Year of First Publication: 1955
Year of Publication for This Edition: 1996
Number of Pages: 306
Publisher: Del Rey
Sub-Genres: Fantasy, Horror, Short Fiction
Subjects: Carnivals, Vampires, Murder, a little of everything, really. 🙂
Ray Bradbury’s 1996 forward to The October Country is titled “May I Die Before My Voices.” The words of a mad man to be sure, but in this case, it’s a good kind of madness, the kind that cares too little for things like propriety and acceptance to keep from saying what it knows to be true. This is the kind of madness you will find in anything Bradbury writes, most of all in The October Country.
Last February, I reviewed another short story collection by Bradbury entitled The Illustrated Man. I was expecting The October Country to be similar to this earlier collection, so I was surprised to find in it yet another side of Bradbury’s writing that I had never seen before. While The Illustrated Man leans more toward science fiction, this collection contains no trace whatsoever of Mars, outer space, or those other familiar Bradbury motifs. Rather, The October Country is entirely devoted to the horror and fantasy fiction that he wrote early in his career.
As Bradbury explains in the forward, many of these stories were written for “pulp magazines,” cheap science fiction or horror-themed monthlies not exactly known for their high standards of literature. But despite the fact that Bradbury was writing for a less-than-notable publication, the stories in this book are no less notable than more famous works like “The Veldt” and “The Fog Horn.” For example, his story “The Jar,” though not for everyone, is brilliant in terms of its ability to suggest complex ideas to the reader without ever mentioning them outright. In addition, Bradbury’s stories have an atmosphere and a verve all their own, one that draws the reader into the story’s world. It’s almost cruel how good he is: not only can he play off of a reader’s worst fears to pull him into the story’s action, but he also has an uncanny knack for changing the mood of a scene almost instantaneously. One story in particular (I won’t say which for fear of spoiling it) starts out calm and idyllic, but then—within the span of a sentence—turns dark and eerie. I already had high hopes for this collection when I first picked it up, and Ray more than met my expectations.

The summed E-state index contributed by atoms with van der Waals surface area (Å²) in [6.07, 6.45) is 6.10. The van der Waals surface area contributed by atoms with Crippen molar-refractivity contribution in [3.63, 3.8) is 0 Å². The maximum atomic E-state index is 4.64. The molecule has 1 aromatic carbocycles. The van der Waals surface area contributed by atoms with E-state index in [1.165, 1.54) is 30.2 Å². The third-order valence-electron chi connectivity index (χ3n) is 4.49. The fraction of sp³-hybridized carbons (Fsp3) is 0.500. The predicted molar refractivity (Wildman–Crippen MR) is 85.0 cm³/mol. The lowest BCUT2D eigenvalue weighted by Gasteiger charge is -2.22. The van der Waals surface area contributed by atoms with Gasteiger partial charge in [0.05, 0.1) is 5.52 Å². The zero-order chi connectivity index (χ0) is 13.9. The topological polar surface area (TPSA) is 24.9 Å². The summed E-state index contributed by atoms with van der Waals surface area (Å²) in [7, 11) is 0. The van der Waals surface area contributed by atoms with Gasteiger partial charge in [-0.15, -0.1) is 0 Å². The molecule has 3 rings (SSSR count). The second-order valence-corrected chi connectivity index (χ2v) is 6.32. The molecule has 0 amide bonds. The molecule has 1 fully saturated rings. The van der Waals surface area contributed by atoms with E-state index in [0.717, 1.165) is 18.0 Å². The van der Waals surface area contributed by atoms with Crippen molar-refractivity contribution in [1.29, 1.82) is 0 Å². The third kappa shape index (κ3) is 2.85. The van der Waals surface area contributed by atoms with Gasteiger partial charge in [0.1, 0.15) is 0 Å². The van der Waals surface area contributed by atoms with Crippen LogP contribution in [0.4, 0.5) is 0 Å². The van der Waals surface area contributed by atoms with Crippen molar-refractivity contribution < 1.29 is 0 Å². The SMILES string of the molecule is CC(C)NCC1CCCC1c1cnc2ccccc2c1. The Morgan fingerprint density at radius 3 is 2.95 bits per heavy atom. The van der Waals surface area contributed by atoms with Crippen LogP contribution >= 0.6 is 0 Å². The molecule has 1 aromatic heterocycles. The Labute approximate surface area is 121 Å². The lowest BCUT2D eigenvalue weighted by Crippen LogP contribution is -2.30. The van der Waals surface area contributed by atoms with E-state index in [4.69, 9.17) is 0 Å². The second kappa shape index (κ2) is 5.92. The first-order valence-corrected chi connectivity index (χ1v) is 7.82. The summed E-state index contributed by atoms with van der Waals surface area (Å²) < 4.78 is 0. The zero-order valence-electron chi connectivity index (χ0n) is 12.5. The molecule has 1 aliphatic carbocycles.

Among my favorite stories in this collection were “The Emissary, “Touched with Fire,” and “The Wonderful Death of Dudley Stone.” Really, there was only one story (out of nineteen) that really disappointed me. This was “The Man Upstairs.” Personally, I found it much too predictable and too generic. The story centers around a vampire and the young human boy who shares a boarding house with him. I expected Bradbury to do something wild and unexpected with the classic vampire spiel, but instead, the story fell rather flat. Other than this, these stories fully lived up to their author’s reputation for writing powerful fantasy.
Ray Bradbury, as I’m sure you know by now, is one of my most favorite authors and every book I read from him makes me love him and his work even more. So was the case of The October Country. This book further confirms what I already knew: that Bradbury is a brilliant author, the likes of whom we may never see again.